Brain injury disrupts neuronal circuits, impacting neurological function. Selective and sensitive behavioral tests are required to explore neurological dysfunction, recovery and potential therapy. Previously we reported that the Whisker Nuisance Task (WNT), where whiskers are manually stimulated in an open field, shows sensory sensitivity in diffuse brain-injured rats. To further explore this somatosensory morbidity, we evaluated three additional whisker-dependent tasks: Gap Cross Test, a novel Angle Entrance Task and Whisker Guided Exploration Task. Brain-injured (n = 11) and sham (n = 8) rats were tested before midline fluid percussion brain injury (moderate: 2.0 atm) and 1 and 4 weeks after injury. For the WNT, we confirmed that brain-injured rats develop significant sensory sensitivity to whisker stimulation over 28 days. In the Gap Cross Test, where rats cross progressively larger elevated gaps, we found that animals were inconsistent in crossable distance regardless of injury. In the Angle Entrance Task, where rats enter 30 degrees, 40 degrees, 50 degrees or 80 degrees corners, rats performed consistently regardless of injury. In the Whisker Guided Exploration Task, where rats voluntarily explore an oval circuit, we identified significant decreases in the number of rears and reversals and changes in the predominant location (injured rats spend more time in the inside of the turn compared to the outside) after injury and increased thigmotaxis after sham and brain-injury. Both the WNT and Whisker Guided Exploration Task show injury-induced somatosensory behavioral morbidity: however, the WNT remains more sensitive in detecting brain injury, possibly due to imposed whisker stimulation that elicits agitation similar to the human condition.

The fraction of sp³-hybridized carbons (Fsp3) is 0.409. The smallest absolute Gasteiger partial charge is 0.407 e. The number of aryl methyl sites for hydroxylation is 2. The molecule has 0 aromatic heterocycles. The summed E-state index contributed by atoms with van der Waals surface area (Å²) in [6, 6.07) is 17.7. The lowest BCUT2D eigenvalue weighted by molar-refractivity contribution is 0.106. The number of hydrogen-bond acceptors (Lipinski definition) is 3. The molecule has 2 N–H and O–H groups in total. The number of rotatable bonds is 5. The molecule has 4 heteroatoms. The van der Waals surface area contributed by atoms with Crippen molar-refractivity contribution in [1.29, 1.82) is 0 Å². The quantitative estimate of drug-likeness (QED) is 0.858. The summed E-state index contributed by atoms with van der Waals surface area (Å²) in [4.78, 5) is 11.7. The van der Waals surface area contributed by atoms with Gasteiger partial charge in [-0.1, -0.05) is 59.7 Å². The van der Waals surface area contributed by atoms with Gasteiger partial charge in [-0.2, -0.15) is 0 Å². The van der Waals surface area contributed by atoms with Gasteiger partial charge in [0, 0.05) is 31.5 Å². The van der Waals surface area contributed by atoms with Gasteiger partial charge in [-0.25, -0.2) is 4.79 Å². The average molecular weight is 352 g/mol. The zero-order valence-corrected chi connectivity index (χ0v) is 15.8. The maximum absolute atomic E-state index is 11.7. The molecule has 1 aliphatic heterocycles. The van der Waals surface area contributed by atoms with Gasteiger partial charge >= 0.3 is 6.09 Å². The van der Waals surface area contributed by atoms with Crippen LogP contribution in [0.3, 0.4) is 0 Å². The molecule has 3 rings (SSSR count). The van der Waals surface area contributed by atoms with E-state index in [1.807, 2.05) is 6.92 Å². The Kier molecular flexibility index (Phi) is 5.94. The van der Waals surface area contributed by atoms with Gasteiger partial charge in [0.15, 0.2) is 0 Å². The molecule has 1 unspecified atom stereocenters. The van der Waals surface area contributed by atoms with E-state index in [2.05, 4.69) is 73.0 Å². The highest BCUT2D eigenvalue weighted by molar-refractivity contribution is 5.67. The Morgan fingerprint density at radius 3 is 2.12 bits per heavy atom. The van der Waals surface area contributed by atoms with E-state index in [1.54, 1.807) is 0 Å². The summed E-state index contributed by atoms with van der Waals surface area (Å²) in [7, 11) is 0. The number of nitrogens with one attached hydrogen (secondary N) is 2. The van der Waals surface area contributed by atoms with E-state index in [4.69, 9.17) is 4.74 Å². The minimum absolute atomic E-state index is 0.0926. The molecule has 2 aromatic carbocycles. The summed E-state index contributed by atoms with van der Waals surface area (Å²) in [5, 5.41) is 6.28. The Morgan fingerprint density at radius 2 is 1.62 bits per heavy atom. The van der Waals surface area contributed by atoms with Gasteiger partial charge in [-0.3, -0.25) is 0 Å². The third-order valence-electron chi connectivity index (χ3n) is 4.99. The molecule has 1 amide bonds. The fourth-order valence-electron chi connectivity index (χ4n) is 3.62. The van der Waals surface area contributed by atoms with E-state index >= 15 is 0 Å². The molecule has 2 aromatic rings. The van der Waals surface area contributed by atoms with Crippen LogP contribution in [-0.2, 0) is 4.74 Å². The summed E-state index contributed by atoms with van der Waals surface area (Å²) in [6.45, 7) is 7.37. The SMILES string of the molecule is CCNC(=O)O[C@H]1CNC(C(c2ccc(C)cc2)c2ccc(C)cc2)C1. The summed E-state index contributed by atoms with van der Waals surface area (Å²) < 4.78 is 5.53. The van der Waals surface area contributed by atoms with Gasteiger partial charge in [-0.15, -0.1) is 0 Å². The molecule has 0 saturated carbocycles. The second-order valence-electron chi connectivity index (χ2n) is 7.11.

- whisker guided exploration task
- diffuse brain injury
- gap cross test
- angle entrance task
- whisker nuisance task
Learoyd, A. E., & Lifshitz, J. (2012). Comparison of rat sensory behavioral tasks to detect somatosensory morbidity after diffuse brain-injury. Behavioural Brain Research, 226(1), 197-204. https://doi.org/10.1016/j.bbr.2011.09.016